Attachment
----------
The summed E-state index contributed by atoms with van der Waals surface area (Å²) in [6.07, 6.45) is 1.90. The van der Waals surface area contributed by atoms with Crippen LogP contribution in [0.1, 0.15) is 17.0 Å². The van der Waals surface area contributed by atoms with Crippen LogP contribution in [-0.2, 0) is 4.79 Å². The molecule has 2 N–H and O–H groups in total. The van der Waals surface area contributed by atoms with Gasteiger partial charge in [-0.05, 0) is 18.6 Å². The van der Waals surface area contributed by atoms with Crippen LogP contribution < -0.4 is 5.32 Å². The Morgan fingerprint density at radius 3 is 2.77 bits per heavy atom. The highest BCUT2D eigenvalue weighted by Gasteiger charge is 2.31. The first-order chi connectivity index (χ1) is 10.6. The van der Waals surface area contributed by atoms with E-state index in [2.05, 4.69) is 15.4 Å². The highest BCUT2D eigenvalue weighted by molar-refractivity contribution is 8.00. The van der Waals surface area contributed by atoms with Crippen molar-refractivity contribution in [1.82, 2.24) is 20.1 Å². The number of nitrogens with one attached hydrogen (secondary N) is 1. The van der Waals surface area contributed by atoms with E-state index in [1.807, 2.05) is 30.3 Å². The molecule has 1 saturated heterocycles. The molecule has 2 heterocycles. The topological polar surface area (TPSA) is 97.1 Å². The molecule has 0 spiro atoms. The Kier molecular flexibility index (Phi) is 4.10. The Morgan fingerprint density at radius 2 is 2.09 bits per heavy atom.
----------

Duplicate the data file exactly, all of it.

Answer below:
The summed E-state index contributed by atoms with van der Waals surface area (Å²) in [6.07, 6.45) is 1.90. The van der Waals surface area contributed by atoms with Crippen LogP contribution in [0.1, 0.15) is 17.0 Å². The van der Waals surface area contributed by atoms with Crippen LogP contribution in [-0.2, 0) is 4.79 Å². The molecule has 2 N–H and O–H groups in total. The van der Waals surface area contributed by atoms with Gasteiger partial charge in [-0.05, 0) is 18.6 Å². The van der Waals surface area contributed by atoms with Crippen LogP contribution < -0.4 is 5.32 Å². The Morgan fingerprint density at radius 3 is 2.77 bits per heavy atom. The highest BCUT2D eigenvalue weighted by Gasteiger charge is 2.31. The first-order chi connectivity index (χ1) is 10.6. The van der Waals surface area contributed by atoms with E-state index in [2.05, 4.69) is 15.4 Å². The highest BCUT2D eigenvalue weighted by molar-refractivity contribution is 8.00. The van der Waals surface area contributed by atoms with Crippen molar-refractivity contribution in [1.82, 2.24) is 20.1 Å². The number of nitrogens with one attached hydrogen (secondary N) is 1. The van der Waals surface area contributed by atoms with E-state index in [1.807, 2.05) is 30.3 Å². The molecule has 1 saturated heterocycles. The molecule has 2 heterocycles. The topological polar surface area (TPSA) is 97.1 Å². The molecule has 0 spiro atoms. The Kier molecular flexibility index (Phi) is 4.10. The Morgan fingerprint density at radius 2 is 2.09 bits per heavy atom.